The Breakdown Of The Man Who Knew Too Much Essay

The Breakdown Of The Man Who Knew Too Much Essay

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The Breakdown of The Man Who Knew Too Much
“A single crash of Cymbals and how it rocked the lives of an American family.” A quote from the !956 version of the movies that would mostly likely catch someone’s eyes. Alfred Hitchcock was the producer or creator of both the original movie and the second version. The Man Who Knew Too Much (1934) and (1956) has the same general plot but there are some difference between the two movies. The main characters in the 1934 version are Bob, Jill, and Betty Lawrence while in the 1956 version the characters are Ben, Josephine (Jo), Henry (Hank). In a personal standpoint the 1956 version was better because it had more details and it was more modern. The major difference between the movies is the cause of Louis Bernard’s death, characters’ names moved around, the mothers’ action, and the revealing of the kid nappers.
Louis Bernard was a man of many secret and he also was the person who made the plots in both movies. The Man Who Knew Too Much (1934) was where Bob, Jill, and Betty Lawrence interacted with Mr. Louie. He invited the Lawrence family to eat dinner with him and go dancing. But they didn’t know the he was a spy or an undercover agent. While dancing with Jill he was killed with a single gunshot to the chest. After whispering in Jill’s ear Bob ran into Bernard’s room and found a note in the brush. The note said, “Wapping G. Barbor make contact a Hall.” He found out some information that somebody is trying to block others from hearing about it. In the 1956 version of the movie Mr. Bernard met the Family on the bus where he was looking for a certain couple. This is the conversation Mr. and Mrs. McKenna was having before everything went downhill:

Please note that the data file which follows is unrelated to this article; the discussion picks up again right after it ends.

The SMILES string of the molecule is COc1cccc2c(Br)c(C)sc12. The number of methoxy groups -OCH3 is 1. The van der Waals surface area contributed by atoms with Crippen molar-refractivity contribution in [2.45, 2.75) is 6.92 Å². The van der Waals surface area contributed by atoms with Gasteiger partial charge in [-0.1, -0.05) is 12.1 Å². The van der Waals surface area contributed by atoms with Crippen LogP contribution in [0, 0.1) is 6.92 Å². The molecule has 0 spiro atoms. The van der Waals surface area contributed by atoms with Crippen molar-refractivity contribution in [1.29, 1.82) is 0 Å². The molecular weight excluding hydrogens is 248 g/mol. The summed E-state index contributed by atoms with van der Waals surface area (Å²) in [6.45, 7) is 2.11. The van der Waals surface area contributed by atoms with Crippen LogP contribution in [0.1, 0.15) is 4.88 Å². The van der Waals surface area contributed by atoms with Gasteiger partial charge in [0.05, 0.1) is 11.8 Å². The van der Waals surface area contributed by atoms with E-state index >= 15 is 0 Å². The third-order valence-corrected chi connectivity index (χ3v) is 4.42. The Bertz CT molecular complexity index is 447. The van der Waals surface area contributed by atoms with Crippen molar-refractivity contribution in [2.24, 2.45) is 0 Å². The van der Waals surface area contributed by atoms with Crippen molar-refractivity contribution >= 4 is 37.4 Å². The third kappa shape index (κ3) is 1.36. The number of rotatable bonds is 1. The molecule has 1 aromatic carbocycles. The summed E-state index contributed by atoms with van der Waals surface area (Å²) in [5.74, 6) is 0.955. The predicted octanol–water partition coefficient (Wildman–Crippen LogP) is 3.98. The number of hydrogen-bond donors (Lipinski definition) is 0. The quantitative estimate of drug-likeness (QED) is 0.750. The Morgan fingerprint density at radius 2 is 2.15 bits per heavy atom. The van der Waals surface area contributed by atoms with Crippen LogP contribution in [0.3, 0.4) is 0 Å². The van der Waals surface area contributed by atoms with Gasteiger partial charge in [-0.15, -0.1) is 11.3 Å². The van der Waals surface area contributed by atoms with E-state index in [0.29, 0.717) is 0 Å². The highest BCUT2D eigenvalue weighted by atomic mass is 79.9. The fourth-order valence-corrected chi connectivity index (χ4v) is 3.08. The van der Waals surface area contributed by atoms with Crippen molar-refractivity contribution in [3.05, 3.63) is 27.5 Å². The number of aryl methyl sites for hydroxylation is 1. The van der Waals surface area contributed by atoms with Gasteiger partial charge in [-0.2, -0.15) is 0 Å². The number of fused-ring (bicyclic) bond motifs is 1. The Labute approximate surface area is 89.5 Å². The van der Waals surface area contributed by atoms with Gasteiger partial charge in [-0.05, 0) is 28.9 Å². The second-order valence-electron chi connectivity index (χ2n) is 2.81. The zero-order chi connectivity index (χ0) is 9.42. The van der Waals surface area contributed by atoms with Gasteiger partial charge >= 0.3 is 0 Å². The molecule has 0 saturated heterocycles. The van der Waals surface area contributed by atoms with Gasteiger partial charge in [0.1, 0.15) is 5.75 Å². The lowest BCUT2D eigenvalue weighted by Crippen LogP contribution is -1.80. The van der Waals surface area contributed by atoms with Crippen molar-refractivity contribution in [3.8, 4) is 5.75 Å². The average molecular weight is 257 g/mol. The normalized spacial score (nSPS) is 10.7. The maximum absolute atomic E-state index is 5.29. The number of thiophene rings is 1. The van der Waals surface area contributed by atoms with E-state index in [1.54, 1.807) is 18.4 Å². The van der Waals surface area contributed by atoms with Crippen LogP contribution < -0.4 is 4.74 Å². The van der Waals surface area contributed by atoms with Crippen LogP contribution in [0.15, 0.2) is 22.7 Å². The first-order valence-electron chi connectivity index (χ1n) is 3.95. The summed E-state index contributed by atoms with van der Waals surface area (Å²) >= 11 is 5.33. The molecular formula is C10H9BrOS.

“Jo McKenna: You know what I was just thinkin...


... middle of paper ...


...name of the couple is Lucy and Edward Drayton. But in the original the revealing was kind of a mystery. In the 1956b version the kid nappers and child was easy to find but hard to capture. If Mrs. McKenna would have listen to her husband, they might not have ever find their little boy. Parts of the script that reconnected the family back together:
“Inside the ballroom, which is emptying due to the rush of people to the corridor, Jo has risen from the piano and is almost afraid to go out and see what has happened. In a moment, Ben and the boy appear in the doorway. Hank rushes across the ballroom to his mother, who moves quickly when she sees him.” (For Education)
Both version of the movies is similar but different in ways. Alfred Hitchcock might have created both movies but they were in different time. He had more resources and a bigger budget for the 1956 version.

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